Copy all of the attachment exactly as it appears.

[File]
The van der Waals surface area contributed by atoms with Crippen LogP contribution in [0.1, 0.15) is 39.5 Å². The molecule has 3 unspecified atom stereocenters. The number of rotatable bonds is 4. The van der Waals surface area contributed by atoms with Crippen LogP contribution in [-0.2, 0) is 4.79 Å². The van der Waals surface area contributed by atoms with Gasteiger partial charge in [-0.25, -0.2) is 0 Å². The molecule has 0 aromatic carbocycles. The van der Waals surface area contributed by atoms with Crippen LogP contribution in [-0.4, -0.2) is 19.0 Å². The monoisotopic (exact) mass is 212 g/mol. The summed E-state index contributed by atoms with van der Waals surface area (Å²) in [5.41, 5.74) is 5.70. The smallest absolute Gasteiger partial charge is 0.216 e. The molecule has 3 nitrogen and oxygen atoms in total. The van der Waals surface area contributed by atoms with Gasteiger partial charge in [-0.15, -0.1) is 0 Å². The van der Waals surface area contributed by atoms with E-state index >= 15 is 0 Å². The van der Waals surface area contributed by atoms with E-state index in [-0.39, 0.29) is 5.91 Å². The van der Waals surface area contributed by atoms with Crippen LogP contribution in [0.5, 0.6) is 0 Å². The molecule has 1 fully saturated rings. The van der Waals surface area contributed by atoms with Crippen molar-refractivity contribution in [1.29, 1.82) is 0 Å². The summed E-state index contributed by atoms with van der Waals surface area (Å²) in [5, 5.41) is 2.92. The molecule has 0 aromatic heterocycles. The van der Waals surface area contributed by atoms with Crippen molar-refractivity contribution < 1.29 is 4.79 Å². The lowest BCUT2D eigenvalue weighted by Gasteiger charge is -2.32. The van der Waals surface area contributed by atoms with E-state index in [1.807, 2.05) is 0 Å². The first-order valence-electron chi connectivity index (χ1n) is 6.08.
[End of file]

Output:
The van der Waals surface area contributed by atoms with Crippen LogP contribution in [0.1, 0.15) is 39.5 Å². The molecule has 3 unspecified atom stereocenters. The number of rotatable bonds is 4. The van der Waals surface area contributed by atoms with Crippen LogP contribution in [-0.2, 0) is 4.79 Å². The van der Waals surface area contributed by atoms with Gasteiger partial charge in [-0.25, -0.2) is 0 Å². The molecule has 0 aromatic carbocycles. The van der Waals surface area contributed by atoms with Crippen LogP contribution in [-0.4, -0.2) is 19.0 Å². The monoisotopic (exact) mass is 212 g/mol. The summed E-state index contributed by atoms with van der Waals surface area (Å²) in [5.41, 5.74) is 5.70. The smallest absolute Gasteiger partial charge is 0.216 e. The molecule has 3 nitrogen and oxygen atoms in total. The van der Waals surface area contributed by atoms with Gasteiger partial charge in [-0.15, -0.1) is 0 Å². The van der Waals surface area contributed by atoms with E-state index >= 15 is 0 Å². The van der Waals surface area contributed by atoms with E-state index in [-0.39, 0.29) is 5.91 Å². The van der Waals surface area contributed by atoms with Crippen LogP contribution in [0.5, 0.6) is 0 Å². The molecule has 1 fully saturated rings. The van der Waals surface area contributed by atoms with Crippen molar-refractivity contribution in [1.29, 1.82) is 0 Å². The summed E-state index contributed by atoms with van der Waals surface area (Å²) in [5, 5.41) is 2.92. The molecule has 0 aromatic heterocycles. The van der Waals surface area contributed by atoms with Crippen molar-refractivity contribution < 1.29 is 4.79 Å². The lowest BCUT2D eigenvalue weighted by Gasteiger charge is -2.32. The van der Waals surface area contributed by atoms with E-state index in [1.807, 2.05) is 0 Å². The first-order valence-electron chi connectivity index (χ1n) is 6.08.